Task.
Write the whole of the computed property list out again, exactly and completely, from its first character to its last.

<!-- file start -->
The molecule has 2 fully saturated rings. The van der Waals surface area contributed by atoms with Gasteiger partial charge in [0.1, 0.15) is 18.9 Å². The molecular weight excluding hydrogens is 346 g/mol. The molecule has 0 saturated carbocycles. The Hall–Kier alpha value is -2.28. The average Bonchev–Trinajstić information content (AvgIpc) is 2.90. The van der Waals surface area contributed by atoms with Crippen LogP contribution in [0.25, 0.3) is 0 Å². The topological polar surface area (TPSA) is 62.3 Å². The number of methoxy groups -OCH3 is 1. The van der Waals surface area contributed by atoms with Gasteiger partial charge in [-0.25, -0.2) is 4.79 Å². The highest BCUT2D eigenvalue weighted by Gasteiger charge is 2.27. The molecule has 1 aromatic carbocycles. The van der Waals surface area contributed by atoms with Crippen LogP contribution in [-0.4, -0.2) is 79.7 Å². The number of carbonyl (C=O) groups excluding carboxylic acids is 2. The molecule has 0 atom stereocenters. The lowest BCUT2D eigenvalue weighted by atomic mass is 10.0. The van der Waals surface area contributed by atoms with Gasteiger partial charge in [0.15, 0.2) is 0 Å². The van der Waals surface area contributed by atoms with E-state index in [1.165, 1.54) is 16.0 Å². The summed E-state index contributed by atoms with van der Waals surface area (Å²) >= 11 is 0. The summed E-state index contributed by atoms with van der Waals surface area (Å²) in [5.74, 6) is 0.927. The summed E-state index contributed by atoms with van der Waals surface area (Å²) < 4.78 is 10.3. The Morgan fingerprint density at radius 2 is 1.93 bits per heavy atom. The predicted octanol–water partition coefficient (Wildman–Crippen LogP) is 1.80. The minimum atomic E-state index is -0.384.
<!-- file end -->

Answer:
The molecule has 2 fully saturated rings. The van der Waals surface area contributed by atoms with Gasteiger partial charge in [0.1, 0.15) is 18.9 Å². The molecular weight excluding hydrogens is 346 g/mol. The molecule has 0 saturated carbocycles. The Hall–Kier alpha value is -2.28. The average Bonchev–Trinajstić information content (AvgIpc) is 2.90. The van der Waals surface area contributed by atoms with Crippen LogP contribution in [0.25, 0.3) is 0 Å². The topological polar surface area (TPSA) is 62.3 Å². The number of methoxy groups -OCH3 is 1. The van der Waals surface area contributed by atoms with Gasteiger partial charge in [-0.25, -0.2) is 4.79 Å². The highest BCUT2D eigenvalue weighted by Gasteiger charge is 2.27. The molecule has 1 aromatic carbocycles. The van der Waals surface area contributed by atoms with Crippen LogP contribution in [-0.4, -0.2) is 79.7 Å². The number of carbonyl (C=O) groups excluding carboxylic acids is 2. The molecule has 0 atom stereocenters. The lowest BCUT2D eigenvalue weighted by atomic mass is 10.0. The van der Waals surface area contributed by atoms with Gasteiger partial charge in [0.15, 0.2) is 0 Å². The van der Waals surface area contributed by atoms with E-state index in [1.165, 1.54) is 16.0 Å². The summed E-state index contributed by atoms with van der Waals surface area (Å²) >= 11 is 0. The summed E-state index contributed by atoms with van der Waals surface area (Å²) in [5.74, 6) is 0.927. The summed E-state index contributed by atoms with van der Waals surface area (Å²) < 4.78 is 10.3. The Morgan fingerprint density at radius 2 is 1.93 bits per heavy atom. The predicted octanol–water partition coefficient (Wildman–Crippen LogP) is 1.80. The minimum atomic E-state index is -0.384.